Sacto's Measure B Big For State

OCT. 14, 2010


City utility department increases are occuring all over the state. But in Sacramento, the fight is on between the city and anti-tax proponents. On the November ballot is “Measure B,” a utility rollback initiative that would “roll back” a July 2009 utility increase of 9.2 percent on water, sewer and garbage bills, and place new limits on the City Council’s power to raise city utilities rates.  If passed, the measure would require voter approval for hikes that exceed annual increases in the Consumer Price Index.

A recent Sacramento Bee editorial stated opposition to the measure because the rollback “would handcuff City Council members.” The Bee‘s editorial board said, ” They have already shown they’re responsive to constituents by trimming requested rate increases to more reasonable levels. If residents want lower bills enough to accept fewer trash pickups and other service cuts, that’s a debate for the council table, not the ballot box.”

If the measure passes, according to the Bee, “the typical single-family homeowner would save about $100 the first year, and the average small business $60.”

In January, the Sacramento County Grand Jury lambasted the city in a report stating that the city had diverted more than $21 million in utility money for general government expenses, and that city officials had ignored warnings as early as 2003 that they were violating Proposition 218, which dates to 1996.

The Bee also stated in its editorial, “The city has changed the practices in question, or otherwise responded to many of the grand jury findings, but there has never been a full reckoning.” What’s more, City Councilman Kevin McCarty has publicly stated several times that the city utility department has already been audited.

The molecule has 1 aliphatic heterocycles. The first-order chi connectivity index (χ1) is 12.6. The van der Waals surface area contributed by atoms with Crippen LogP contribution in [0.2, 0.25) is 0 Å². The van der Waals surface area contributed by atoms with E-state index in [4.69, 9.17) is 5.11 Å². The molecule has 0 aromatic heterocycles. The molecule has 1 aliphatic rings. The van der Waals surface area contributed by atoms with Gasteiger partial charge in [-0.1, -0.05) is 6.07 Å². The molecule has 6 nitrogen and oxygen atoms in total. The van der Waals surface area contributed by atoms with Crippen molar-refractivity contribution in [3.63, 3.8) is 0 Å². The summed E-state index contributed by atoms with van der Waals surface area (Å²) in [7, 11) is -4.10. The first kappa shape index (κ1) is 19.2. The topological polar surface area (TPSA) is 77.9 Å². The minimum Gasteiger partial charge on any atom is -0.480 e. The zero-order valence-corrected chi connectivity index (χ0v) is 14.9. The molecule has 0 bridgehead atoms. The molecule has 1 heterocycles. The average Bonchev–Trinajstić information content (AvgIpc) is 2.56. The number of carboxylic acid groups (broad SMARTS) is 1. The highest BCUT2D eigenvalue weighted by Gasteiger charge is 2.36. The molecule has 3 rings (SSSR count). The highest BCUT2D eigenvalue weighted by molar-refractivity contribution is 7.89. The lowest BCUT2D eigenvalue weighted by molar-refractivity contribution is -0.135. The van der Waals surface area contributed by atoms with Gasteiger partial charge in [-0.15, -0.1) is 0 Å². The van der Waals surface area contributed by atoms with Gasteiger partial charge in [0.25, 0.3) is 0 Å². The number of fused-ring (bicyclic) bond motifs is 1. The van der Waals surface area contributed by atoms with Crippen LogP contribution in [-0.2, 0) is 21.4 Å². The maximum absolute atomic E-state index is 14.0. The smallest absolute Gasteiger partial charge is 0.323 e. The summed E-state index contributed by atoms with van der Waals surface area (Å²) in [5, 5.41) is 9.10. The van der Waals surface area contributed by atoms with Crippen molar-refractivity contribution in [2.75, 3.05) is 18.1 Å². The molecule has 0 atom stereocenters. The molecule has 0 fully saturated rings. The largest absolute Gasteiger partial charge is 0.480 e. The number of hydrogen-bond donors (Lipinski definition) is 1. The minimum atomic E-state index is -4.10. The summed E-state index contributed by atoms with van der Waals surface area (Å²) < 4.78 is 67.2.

“Not so,” said Craig Powell, author of Measure B and Sacramento Attorney. “That’s a complete fabrication.  The council has resisted Mayor (Kevin) Johnson’s efforts, on two occasions, to hire efficiency auditors.  Their newly hired city auditor is skipping any audit of the utility department in his list of audit targets for his first year in office, despite the department being named ‘dysfunctional’ by almost every council member.”

Powell said that the Bee is apparently just taking the word of the City Council and city staff. “They had a chance to audit the department after last January’s grand jury report (entitled “The Law is the Law”), blowing the cover off of years of illegal diversion of ratepayer money, amounting to more than $21 million.  They had the option of appointing a special investigator to investigate the law-breaking.  They had the option of firing or disciplining the city managers responsible for the illegal diversions.  Instead, they did nothing.”

The 1996 initiative, authored by Howard Jarvis Taxpayers Association, bars cities from charging utility ratepayers more than the cost of providing services, or from using those revenues for non-utility purposes. Prop 218,  “The Right To Vote On Taxes Act,” “plugged a long-standing loophole in Proposition 13 by requiring localities to get a popular vote, or in some cases, permission from property owners, for fees, assessments, and other levies that operated as taxes but weren’t technically called taxes. This initiative now saves California taxpayers about $100 million a year.”

In June 2009, the Sacramento City Council imposed a 19 percent utility hike on residents and ratepayers. As citizens were struggling to hold onto homes and local businesses were closing their doors at record rates, the council approved rate hikes that exceed the rate of inflation by more than 321 percent during the past nine years. “Since 2006, the Utility Department rate hikes have exceeded inflation by a scandalous 1,321 percent,” according to Powell.